It can be bad enough when grown men and women lose their hair, but imagine how traumatic it is for kids. Alopecia areata is the medical name for the type of baldness that most frequently affects children and teenagers. It isn’t common, and usually involves a patchy loss of hair from all over the head rather than the evenly receding hairline that men experience. The NHS reports that in one in five cases alopecia runs in the family, and that of the one in a hundred people affected, many are children or teenagers. One clinic in Manchester has reported that the number of under-21 year olds it saw with alopecia increased three times between 2007 and 2009, so it’s a growing problem. Often it’s hereditary. Sadly, there’s no cure. In many cases the hair will eventually grow back naturally. But in some it won’t. There are, however, several ways in which it can be disguised, by wearing wigs, for instance.
The precise causes of alopecia aren’t always clear, though experts believe it’s connected to how well the immune system works. It doesn’t mean there’s any other problem with your child’s health, it isn’t connected to nutrition, and opinion is divided as to whether it can be triggered by stress. The hair on the head tends to fall out in circles, leaving bare patches of healthy-looking skin of up to a couple of centimetres in size.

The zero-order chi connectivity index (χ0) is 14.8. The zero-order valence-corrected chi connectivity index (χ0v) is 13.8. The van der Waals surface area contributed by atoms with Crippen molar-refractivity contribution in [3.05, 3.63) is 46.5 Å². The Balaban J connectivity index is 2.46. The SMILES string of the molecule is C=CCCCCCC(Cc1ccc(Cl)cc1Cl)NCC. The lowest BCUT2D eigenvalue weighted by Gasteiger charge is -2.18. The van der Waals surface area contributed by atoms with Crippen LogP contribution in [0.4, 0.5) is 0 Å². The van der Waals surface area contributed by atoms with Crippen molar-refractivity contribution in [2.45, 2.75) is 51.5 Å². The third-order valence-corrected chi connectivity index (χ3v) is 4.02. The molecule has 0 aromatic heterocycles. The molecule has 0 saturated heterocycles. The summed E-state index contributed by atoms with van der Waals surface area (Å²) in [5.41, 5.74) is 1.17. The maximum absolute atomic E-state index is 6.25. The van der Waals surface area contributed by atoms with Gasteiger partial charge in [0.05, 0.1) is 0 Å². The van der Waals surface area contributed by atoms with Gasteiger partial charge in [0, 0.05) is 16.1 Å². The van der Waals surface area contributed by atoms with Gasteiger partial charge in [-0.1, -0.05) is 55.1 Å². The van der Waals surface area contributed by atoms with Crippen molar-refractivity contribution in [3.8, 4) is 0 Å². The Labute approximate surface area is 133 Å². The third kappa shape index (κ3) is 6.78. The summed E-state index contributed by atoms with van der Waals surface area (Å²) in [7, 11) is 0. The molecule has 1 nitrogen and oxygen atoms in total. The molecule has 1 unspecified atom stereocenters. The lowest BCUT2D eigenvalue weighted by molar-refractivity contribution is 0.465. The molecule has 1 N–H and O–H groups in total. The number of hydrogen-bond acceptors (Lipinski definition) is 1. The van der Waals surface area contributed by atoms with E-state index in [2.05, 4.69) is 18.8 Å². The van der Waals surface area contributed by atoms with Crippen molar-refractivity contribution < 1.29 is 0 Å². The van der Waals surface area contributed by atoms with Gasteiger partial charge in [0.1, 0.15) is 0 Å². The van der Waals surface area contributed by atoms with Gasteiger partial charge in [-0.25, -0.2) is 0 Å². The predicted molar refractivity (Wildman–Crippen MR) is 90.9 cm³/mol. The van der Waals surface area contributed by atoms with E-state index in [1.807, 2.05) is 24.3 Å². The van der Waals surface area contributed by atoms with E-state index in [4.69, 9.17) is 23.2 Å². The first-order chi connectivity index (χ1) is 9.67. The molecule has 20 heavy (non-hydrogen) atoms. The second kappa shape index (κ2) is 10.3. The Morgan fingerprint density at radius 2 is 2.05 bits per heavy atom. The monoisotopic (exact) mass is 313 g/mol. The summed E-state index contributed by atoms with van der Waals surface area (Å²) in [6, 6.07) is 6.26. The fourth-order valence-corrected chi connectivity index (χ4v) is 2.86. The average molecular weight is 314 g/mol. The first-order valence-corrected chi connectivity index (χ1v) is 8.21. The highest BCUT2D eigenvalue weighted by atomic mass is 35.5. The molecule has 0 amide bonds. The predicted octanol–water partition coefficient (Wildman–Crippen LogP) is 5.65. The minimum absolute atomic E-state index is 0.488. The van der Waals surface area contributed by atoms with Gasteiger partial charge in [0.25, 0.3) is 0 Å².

Since there’s no simple or quick way of undoing the problem, if hair loss hits your child, you’ll need to provide emotional and psychological support. Firstly, let a doctor check that the condition isn’t a symptom of something else, such as thyroid disease – a condition which affects the glands.
If there’s no other underlying problem, then it’s a question of waiting to see when and whether the hair grows back. This can be an anxious, stressful time for kids, and it can make going to school or having a social life feel very hard. Little Britain star Matt Lucas suffers from alopecia universalis, a condition which results in the complete loss of hair from all over the body. It started to affect him when he was just six. “I did feel very self-conscious about my appearance,” he’s said. “Going through puberty was hard.” Kids with alopecia need a lot of support. Alopeciaonline.org.uk is one organisation that can help.
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